A supply increase of this magnitude clearly didn’t go unnoticed by the Opec exporters’ cartel. At a time of souring relations between the US and Saudi Arabia – not least due to American overtures to Iran in the battle against Islamic State and support for Qatar, a key backer of the anti-Saudi Muslim Brotherhood – Opec decided not to cut their export quota. Riyadh convinced other cartel members to suppress prices, instead, protecting Opec’s market share by squeezing upstart US shale producers – which have high production costs and often heavy debts – so as to knock them out of the market.
When oil is below $80, many shale producers, particularly the relatively small outfits that have driven US' recent production increase, simply don’t make money. So production stops, as does investment in future wells. American energy companies, large and small, are now rapidly laying off field workers in response to cheaper oil. In January, the US “rig count” was down 10% on the month before, amounting to a drop of no less than a third since October. The number of active domestic US wells has, over just four months, plunged to a three-year low.
The oil price rise since mid-January admittedly reflects other supply-side developments, not least concerns over fighting in the Middle East. Violence in Libya has lately shut all major ports, reducing oil exports to just a trickle. Iraq's semi-autonomous Kurdistan Regional Government has also threatened to withhold crude exports as part of a broader dispute with Baghdad. Having said that, many traders have been struck by the extent to which high-cost US shale outfits are now suffering due to cheaper oil. While some such producers have hedged their price exposure, many are unhedged as well as heavily indebted, which puts them in a very weak position. Depleting far more quickly than conventional wells, ongoing shale production when prices are low and below cost requires ever more debt capital, which is currently scarce. No wonder, given increasing market chatter about the non-performing loans of US shale producers potentially sparking another “Lehman moment”.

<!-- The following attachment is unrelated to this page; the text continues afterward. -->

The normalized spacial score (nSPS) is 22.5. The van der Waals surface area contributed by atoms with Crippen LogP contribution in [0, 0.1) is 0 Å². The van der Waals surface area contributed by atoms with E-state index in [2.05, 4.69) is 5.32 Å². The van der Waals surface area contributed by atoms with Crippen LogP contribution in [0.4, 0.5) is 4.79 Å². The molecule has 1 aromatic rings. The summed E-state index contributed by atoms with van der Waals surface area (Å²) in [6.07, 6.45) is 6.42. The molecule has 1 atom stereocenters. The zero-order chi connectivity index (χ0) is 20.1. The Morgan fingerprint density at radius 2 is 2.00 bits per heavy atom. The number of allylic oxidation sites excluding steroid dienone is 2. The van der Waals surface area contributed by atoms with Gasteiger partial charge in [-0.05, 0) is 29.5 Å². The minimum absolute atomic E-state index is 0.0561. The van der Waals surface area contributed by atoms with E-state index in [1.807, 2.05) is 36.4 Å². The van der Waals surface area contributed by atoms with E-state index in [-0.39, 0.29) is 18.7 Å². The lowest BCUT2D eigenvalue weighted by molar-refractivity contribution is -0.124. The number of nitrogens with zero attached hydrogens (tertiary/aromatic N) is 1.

Oil market bears point out, rightly, that after four years of rising US shale production, and an on-going ban on almost all energy exports, US crude stocks are now high at almost 420mn barrels. That puts downward pressure on prices. Having said that, with the US still importing a net 9mn barrels of oil daily, a long way from “energy independence”, this stockpile could quickly deplete. The threat that cheap crude poses to domestic production will also eat into inventories.
While judging between falling US rig counts and high stockpiles, traders have also lately absorbed news that in 2014 global oil discoveries fell for the fourth year in a row – the longest run of annual declines since the 1950s, despite the incentive of $100-plus crude during much of that period. The 16,000 barrels of oil-equivalent found last year was less than half of total 2014 consumption and the lowest for six decades.
While “conventional” crude costs up to $60 per barrel to produce, unconventional oil – shale, deep-water and tar-sands – generally absorbs $80-$100. Over the last decade, more than two-thirds of the 12mn-barrel rise in daily global oil production that has prevented prices spiralling in the face of fast-growing demand has come from “unconventional” sources. Lower prices make much of that production uneconomic while deterring investment in future capacity – sowing the seeds of an upcoming price rise.
The fundamental supply-side trends, then, point to more expensive energy. Then there’s the demand side, where the fast-growing emerging markets now account for over half of total global consumption. In each of the last three years, world production has lagged actual usage by upwards of 3mn barrels daily, mainly due to rising emerging market demand.
While this reality has lately been overshadowed by the US “shale revolution” and the drama of Riyadh defying Washington, the insatiable energy appetite of the East, in the face of ever-rising oil production costs, remains one of the defining economic trends of our time. It will soon reassert its grip on the global market for crude.
Liam Halligan is Editor-at-Large at bne IntelliNews